I was listening to CBC Radio’s Ontario Today and there was a very interesting discussion on the topic of tattoos at the workplace. When is it (un)acceptable to expose them at the workplace?

In general, the discussion revolved around people covering up because of the stigma that exists in relation to tattoos and stereotypes that are attributed to people who sport them. This made me reflect on the political implications of tattoos, because this debate goes far beyond the picture they are painting on this particular radio program. This is a form of discrimination based on someone’s appearance and the fact that people have faced discrimination because of a tattoo is unacceptable, especially since this is taking place in Canada, a place that thrives on acceptance of diversity.

Let me explain where I’m coming from.

Until recently, tattoos were highly stigmatized in El Salvador because they have become associated with gangs. Gang members were branded with their gang logos and icons. Indeed, tattoos became a symbol of crime, violence, and experiences of violence among the population. Whereas most people saw representations of crime and violence, however, I saw marginalization. People who had tattoos became highly isolated because of this association with crime, to the point that when people renounced to a gang, they were unable to reintegrate themselves into society.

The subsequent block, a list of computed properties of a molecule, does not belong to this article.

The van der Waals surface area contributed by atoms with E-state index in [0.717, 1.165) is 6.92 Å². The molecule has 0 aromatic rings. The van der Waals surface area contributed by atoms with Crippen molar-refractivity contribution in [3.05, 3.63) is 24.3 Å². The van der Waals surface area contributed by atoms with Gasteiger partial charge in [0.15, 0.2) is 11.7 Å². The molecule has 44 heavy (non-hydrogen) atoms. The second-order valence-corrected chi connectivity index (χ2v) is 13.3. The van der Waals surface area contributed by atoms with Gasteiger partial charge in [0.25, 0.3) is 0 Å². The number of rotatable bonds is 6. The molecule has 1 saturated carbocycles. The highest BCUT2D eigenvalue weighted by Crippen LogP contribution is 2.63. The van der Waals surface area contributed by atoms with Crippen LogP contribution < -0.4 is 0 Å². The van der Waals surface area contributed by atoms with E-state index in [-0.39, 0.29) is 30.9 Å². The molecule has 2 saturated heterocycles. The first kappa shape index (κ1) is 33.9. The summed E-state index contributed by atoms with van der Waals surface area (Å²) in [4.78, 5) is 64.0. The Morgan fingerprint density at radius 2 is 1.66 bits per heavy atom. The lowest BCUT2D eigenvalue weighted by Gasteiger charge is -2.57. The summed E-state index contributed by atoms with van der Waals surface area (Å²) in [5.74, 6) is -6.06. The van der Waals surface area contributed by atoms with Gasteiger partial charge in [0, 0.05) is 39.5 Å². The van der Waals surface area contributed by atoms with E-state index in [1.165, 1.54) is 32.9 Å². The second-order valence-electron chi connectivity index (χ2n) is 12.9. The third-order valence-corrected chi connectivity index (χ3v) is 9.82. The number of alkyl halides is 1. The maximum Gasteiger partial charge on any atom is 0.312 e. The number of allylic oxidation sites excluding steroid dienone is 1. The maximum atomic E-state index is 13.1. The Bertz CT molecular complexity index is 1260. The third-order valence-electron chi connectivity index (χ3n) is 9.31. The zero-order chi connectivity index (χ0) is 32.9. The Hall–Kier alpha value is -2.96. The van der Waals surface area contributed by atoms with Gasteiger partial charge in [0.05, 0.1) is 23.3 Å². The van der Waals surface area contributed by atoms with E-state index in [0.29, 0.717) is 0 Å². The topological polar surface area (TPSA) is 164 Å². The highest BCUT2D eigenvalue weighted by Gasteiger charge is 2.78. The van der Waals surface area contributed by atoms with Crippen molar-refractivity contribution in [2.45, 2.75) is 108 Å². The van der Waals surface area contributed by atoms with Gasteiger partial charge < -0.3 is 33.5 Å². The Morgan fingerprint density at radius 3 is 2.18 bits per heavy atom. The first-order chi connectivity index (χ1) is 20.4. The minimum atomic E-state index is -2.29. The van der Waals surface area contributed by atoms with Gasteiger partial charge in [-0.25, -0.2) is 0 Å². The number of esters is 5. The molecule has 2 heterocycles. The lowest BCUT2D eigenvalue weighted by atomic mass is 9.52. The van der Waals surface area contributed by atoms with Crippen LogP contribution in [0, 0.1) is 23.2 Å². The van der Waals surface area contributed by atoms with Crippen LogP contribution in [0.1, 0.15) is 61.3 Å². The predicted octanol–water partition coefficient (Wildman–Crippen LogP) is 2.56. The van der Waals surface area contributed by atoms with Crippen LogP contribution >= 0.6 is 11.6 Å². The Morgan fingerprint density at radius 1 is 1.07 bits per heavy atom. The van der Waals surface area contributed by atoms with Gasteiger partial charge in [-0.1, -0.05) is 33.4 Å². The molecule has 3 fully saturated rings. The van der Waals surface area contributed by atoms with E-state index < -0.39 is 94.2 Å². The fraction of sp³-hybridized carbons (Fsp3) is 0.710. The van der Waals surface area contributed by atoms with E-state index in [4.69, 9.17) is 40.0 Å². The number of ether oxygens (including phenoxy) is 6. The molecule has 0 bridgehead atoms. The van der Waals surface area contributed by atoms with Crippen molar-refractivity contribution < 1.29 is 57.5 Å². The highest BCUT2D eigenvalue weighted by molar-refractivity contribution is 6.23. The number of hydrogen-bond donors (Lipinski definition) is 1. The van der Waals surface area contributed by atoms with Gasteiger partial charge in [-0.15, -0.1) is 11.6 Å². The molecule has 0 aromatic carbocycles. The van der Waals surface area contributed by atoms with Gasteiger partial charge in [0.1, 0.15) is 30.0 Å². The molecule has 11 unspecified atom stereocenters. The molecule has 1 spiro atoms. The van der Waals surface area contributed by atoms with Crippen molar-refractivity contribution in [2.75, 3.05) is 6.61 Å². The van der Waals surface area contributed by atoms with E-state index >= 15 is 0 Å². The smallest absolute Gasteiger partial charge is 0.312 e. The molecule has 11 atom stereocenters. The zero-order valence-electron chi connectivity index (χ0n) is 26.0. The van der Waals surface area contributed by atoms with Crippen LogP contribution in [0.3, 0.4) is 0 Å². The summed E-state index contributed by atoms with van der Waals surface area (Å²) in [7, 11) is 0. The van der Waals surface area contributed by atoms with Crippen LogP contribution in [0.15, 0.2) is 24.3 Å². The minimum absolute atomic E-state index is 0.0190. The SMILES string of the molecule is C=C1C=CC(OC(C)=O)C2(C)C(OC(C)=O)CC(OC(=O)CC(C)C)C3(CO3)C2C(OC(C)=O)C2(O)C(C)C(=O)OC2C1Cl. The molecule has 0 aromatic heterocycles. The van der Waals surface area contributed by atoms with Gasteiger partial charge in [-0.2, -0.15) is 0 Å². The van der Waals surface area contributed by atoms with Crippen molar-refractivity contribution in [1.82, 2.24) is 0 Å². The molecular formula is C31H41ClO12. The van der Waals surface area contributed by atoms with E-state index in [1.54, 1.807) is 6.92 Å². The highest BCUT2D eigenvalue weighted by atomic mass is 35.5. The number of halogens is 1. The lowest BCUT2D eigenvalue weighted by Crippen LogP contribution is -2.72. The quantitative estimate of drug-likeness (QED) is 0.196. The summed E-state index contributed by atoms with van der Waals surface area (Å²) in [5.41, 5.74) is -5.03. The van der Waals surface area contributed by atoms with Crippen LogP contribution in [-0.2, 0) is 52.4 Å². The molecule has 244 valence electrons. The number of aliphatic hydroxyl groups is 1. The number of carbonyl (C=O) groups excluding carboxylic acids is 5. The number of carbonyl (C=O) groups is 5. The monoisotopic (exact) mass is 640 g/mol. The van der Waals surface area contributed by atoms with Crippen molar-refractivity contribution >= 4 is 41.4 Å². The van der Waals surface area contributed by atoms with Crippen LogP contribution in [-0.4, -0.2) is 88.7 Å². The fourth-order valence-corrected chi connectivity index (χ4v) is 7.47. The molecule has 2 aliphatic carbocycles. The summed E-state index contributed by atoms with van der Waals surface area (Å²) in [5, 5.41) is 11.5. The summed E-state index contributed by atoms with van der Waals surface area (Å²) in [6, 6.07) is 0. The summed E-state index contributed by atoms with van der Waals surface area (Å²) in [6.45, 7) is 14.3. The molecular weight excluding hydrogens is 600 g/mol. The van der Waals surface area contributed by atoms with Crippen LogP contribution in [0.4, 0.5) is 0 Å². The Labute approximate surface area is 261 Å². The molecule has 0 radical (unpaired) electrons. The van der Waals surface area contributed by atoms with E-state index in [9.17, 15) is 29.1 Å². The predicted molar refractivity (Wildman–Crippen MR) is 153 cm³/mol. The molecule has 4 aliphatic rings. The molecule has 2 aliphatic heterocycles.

To bring it back to the debate taking place on Ontario Today, it is important to remember the potential consequences of discrimination against someone simply because of the marks on his or her body. In the case of El Salvador, people discriminated against individuals with tattoos as a result of fear and they ended up reinforcing the systematic marginalization of individuals at a more general level. In this particular case, it was people of a lower class who joined gangs who became further marginalized when they were looking to reintegrate into society.

In short, we cannot allow discrimination to occur simply because people don`t embody a particular archetype that we deem appropriate.


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